The Cairo Non-Effect

by Pejman Yousefzadeh on January 10, 2011

Remember President Obama’s speech in Cairo? The one that was supposed to have constituted a triumph of soft power? The one that represented an enlightened step up from the Dark Days of the Bush Administration?

Ben Domenech does. And he reports on the aftermath:

As wise observers know, oftentimes the choices made within the context of America’s engagement in the Middle East are limited to a decision between supporting clearly repressive regimes and allowing the vilest enemies of democracy and freedom to triumph — a choice in which the good is absent, and you are left with the bad and the ugly. Such is the situation in Egypt today. The recent election doesn’t pass the smell test — as Stephen McInerney, director of advocacy for the Project on Middle East Democracy, told the Weekly Standard, the Mubarak regime wasn’t “even making an effort to look good.”

Yet this repressive situation is not without justification — namely, the likelihood that a truly free election would elevate the power base of the Muslim Brotherhood, who were effectively pushed from parliament, left with just a single elected candidate.

If you are unfamiliar with the Muslim Brotherhood, perhaps it’s enough to say that their leadership in Egypt spent much of the last week attempting to blame Israel’s Mossad for a New Year’s Eve massacre of Coptic Christians outside a church in Alexandria, Egypt, as part of what one commenter branded a “Zionist conspiracy against national unity.” I encourage you to read author Claire Berlinski’s essay on the Brotherhood’s origins at Ricochet, as well as Belinski’s discussion of the views of leading Brotherhood voice Yusuf al-Qaradawi. She writes that the Brotherhood “is at its core unremittingly anti-secular, anti-Semitic, anti-democratic and anti-Western. It has fractured; there are divisions within it; like all movements it is comprised of individuals, some of whom are pleasant–but basically it has not changed.”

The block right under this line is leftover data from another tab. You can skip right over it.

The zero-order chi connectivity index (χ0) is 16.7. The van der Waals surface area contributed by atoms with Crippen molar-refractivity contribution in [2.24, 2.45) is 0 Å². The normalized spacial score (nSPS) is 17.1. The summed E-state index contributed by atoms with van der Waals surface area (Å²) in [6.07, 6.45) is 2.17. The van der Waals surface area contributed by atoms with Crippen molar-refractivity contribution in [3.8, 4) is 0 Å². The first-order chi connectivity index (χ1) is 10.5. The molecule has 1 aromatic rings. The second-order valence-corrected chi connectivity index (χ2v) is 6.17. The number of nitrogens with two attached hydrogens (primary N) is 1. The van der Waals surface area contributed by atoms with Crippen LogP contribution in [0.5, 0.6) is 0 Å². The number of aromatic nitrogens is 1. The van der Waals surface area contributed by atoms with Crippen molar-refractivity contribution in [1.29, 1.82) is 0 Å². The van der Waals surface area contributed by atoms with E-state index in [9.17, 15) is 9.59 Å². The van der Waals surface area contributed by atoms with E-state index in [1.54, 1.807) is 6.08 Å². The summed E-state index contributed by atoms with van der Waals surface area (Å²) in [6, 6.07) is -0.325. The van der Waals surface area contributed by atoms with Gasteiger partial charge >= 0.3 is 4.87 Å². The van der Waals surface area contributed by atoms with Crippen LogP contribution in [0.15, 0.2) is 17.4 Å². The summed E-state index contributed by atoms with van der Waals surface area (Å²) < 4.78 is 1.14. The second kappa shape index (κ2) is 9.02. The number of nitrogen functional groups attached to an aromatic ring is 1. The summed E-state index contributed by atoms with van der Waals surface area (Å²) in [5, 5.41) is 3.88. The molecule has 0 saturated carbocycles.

[. . .]

This is exactly the kind of thorny foreign policy situation that demands a president with a coherent vision, one that amounts to more than just blandishments about respect and tolerance. If only America had one.

Of course, no one blames the President for an inability to change the Middle East with one speech. But what continually disappoints is the propensity of the Obama Administration to promise more than they can deliver, simply because both the President and the rest of his Administration appear to be so dazzled by the President’s star power and charisma, that they fail to consider cold hard facts that are impervious to Barack Obama’s personal charm and eloquence. This is an Administration that continues to believe press clippings from 2008, even though it’s 2011, and the press clippings themselves have changed.

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